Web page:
1.6 What do health professionals think about the quality of the information provided by sales representatives and advertisements about drugs?

Thirty-two per cent of the psychiatry trainees surveyed by Hodges agreed that sales representatives provide useful and accurate information on new drugs (25% for established drugs)4. Fifty-eight per cent of family medicine residents in Sergeant et al.’s study5 felt that the literature provided by sales representatives was useful.

Ninety-two per cent of the Canadian doctors surveyed by Strang et al.13 felt that sales representatives had product promotion as their major goal, and 80% felt they over-emphasised medicines' effectiveness. Forty-seven per cent of the doctors in Eaton and Parish’s study19 felt that they were not able to obtain an unbiased assessment of a newly introduced drug. Most of them felt that most drug information was too commercial and therefore biased.

In a New Zealand study, Thomson et al.20 found that 58 out of a sample of 67 doctors saw sales representatives. In response to an open-ended question about why, 56 of them gave a reason related to learning about new or existing products. The director of the Pharmaceutical Manufacturers’ Association of New Zealand described a survey of doctors, in a letter to the editor of the New Zealand Medical Journal21. Without giving methodological details, he claimed that most New Zealand doctors felt that sales representatives are a good source of information about drugs and recognise practitioners’ information needs, but are over-biased towards their own products.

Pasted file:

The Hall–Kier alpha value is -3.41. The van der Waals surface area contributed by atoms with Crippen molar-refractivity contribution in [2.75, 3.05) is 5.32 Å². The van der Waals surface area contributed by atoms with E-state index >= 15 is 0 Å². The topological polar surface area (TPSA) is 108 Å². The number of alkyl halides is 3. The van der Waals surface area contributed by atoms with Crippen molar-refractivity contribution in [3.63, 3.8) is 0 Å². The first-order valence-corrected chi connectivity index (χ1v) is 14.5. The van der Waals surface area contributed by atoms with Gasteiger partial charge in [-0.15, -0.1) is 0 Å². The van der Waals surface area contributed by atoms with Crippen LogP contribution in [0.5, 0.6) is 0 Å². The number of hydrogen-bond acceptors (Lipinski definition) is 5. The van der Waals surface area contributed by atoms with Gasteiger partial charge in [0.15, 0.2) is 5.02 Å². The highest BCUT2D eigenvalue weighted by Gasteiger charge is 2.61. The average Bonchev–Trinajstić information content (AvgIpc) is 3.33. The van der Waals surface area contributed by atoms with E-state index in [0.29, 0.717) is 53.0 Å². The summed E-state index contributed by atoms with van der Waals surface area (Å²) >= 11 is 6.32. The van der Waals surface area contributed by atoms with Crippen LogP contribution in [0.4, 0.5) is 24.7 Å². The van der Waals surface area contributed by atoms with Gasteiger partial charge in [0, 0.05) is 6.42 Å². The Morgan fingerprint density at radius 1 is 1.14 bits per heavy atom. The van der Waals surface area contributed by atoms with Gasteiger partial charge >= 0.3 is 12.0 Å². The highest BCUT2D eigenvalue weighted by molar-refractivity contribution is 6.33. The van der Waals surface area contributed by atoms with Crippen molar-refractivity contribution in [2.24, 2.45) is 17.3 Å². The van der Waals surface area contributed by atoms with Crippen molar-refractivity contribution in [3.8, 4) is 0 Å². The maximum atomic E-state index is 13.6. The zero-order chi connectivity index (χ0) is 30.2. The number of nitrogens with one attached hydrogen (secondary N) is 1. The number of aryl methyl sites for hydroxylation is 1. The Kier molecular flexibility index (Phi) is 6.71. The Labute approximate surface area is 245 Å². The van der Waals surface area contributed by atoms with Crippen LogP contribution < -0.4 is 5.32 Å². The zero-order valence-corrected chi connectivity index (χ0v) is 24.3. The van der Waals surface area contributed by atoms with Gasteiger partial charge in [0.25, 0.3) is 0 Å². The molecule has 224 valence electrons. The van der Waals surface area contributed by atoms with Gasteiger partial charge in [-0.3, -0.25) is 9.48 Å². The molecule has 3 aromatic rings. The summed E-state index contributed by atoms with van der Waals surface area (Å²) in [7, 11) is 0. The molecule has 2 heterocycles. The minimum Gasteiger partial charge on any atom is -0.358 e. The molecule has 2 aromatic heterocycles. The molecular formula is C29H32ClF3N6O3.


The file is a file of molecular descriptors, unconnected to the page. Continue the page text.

In contrast, only 16% of UK GPs surveyed by Hayes et al. found visits by sales representatives to be educationally valuable18. University and community practice doctors surveyed by Shearer et al.22 rated direct mail, journal advertising and detailers as the three least reliable sources of drug information. Doctors in community hospitals ranked the representatives they saw higher than university hospital doctors ranked those reps whom they saw. Whelan et al.23 report that staff members in a family medicine residency training programme in Canada did not rate sales representatives as a very useful source of information in response to drug information questions. They rated them poorly on all aspects: frequency of use, availability, ease of use, understandability, helpfulness, extensiveness, and how much confidence they had in them. Among Cockerill and Williams’ Ontario pharmacists24, a minority of the respondents (25%) said sales representatives were an important source of information, while only 17% thought advertisements and promotional literature were. Drug sales representatives were never mentioned as sources of information for the complex clinical case studies used by Boerkamp et al.25. The majority of psychiatrists shown advertisements for psychotropics by Lion et al.26 did not find them attractive or informative.